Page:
The Rockies snapped their seven game losing streak with an offensive explosion tonight in a 10-4 win over the division leading Dodgers. Despite being out-hit sixteen to nine, the Rockies managed to put six more runs on the board than the boys in blue thanks largely to the Rockies doing the little things right and the Dodgers doing the little things wrong.
How's that for a surprise?
It all started in the first inning when Josh Rutledge lined a single to center field with Charlie Blackmon on first. This is when Yasiel Puig once again showed why he's one of the dumbest players in the game in terms of baseball IQ. Instead of throwing the ball back to second, he as usual decided to ignore baseball fundamentals and show off his gun with a throw to third that had about as much of a chance of getting Blackmon as Wilton Lopez does of properly landing a lunar probe on the moon. As a result, Rutledge was able to scamper to second base without a throw.
The play would prove costly. Justin Morneau put the first run on the board with an RBI ground out to first, but it should have been a double play ball to wipe the bases clean. Instead, Rutledge now stood on third with less than two outs thanks to Puig's persistent stubbornness when it comes to learning a part of the game most little league outfielders have mastered. Rutledge would later score on a wild pitch from Dan Haren.
If we're lucky, the Dodgers will be eliminated from the post season in a game where the winning run scores because Puig decided it was more important for America to see how hard he can hurl the ball to some random destination instead throwing to the right base. I have this thing in sports where I root with a burning passion for stupidity to be punished in the most painful way possible.
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One of the reasons this game was so refreshing from a Rockies perspective is that they actually did some of these little things right for once. In the second inning, they manufactured a run with only one hit. Michael McKenry, who was on base three times in this one, led off with a double. Charlie Culberson hit the ball behind the runner to move him to third, and DJ LeMahieu recorded an RBI ground out to push the Rockies' lead to 3-0. Tyler Matzek then grounded out to end the inning, but this was a textbook way to maximize a trip through the bottom of the order that usually will end up fruitless.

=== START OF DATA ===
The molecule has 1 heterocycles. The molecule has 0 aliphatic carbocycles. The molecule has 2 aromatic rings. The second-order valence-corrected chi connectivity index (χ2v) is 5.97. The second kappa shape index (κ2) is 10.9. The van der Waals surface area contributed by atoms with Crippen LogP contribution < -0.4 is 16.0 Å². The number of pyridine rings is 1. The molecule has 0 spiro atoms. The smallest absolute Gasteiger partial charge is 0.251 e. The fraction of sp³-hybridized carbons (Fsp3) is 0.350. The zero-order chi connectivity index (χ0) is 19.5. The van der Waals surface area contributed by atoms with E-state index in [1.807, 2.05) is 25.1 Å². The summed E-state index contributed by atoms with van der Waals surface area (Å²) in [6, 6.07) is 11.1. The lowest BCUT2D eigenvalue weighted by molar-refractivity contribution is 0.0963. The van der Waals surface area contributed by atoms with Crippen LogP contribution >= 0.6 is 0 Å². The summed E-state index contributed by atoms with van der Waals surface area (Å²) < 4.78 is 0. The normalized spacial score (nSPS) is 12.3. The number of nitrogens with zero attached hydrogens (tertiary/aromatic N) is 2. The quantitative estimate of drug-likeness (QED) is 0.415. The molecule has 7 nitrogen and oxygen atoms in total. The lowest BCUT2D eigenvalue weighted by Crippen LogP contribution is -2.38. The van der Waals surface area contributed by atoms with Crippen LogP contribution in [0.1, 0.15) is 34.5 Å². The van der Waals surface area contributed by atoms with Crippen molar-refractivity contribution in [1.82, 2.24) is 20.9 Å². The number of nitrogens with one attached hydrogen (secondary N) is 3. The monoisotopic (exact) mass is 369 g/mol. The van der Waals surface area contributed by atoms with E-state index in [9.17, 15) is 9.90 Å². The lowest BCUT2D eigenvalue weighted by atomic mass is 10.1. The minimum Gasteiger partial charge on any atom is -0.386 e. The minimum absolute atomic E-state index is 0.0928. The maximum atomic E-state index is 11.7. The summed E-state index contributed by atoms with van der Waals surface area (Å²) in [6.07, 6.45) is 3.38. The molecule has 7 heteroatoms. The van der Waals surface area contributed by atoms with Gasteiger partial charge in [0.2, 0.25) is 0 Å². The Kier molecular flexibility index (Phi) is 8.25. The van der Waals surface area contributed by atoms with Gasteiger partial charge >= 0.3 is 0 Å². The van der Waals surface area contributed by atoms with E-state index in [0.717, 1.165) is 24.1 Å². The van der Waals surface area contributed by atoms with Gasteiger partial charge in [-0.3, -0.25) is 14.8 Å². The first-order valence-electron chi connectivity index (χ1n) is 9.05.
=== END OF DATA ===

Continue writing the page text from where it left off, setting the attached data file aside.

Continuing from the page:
In the fourth inning, the Rockies returned to their more conventional approach of scoring runs. Corey Dickerson plated a pair to push the lead to 5-0 with his team leading 23rd big fly of the year that may have sailed as high as the purple mountain tops to the west of the stadium.
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This was anything but Tyler Matzek's greatest performance, but in some ways, it was just as encouraging as a dominating start, because he showed he's learning how to limit the damage when he doesn't arrive with his "A" game.
Overall, he allowed 11 hits, but he also demonstrated a knack for being able to make the right pitch at the right time to keep the Dodgers off the board for the first five innings. There were three excellent examples of this.
The first came in the third with two on and two outs and Adrian Gonzalez at the plate. Matzek finished off the at bat after falling behind 1-0 with a strike out on an 84 MPH slider that made Gonzalez look foolish. It was painted on the outside corner, and the sweet swinging lefty flailed at it like he was chasing a ghost.
Then in both the fourth and the fifth innings, Matzek worked around two on and nobody out situations without allowing a run. In the fourth, he used a Justin Turner double play ball to kill the rally, and then in the fifth he just knuckled down and got his man three times in a row, which included a strike out of Puig.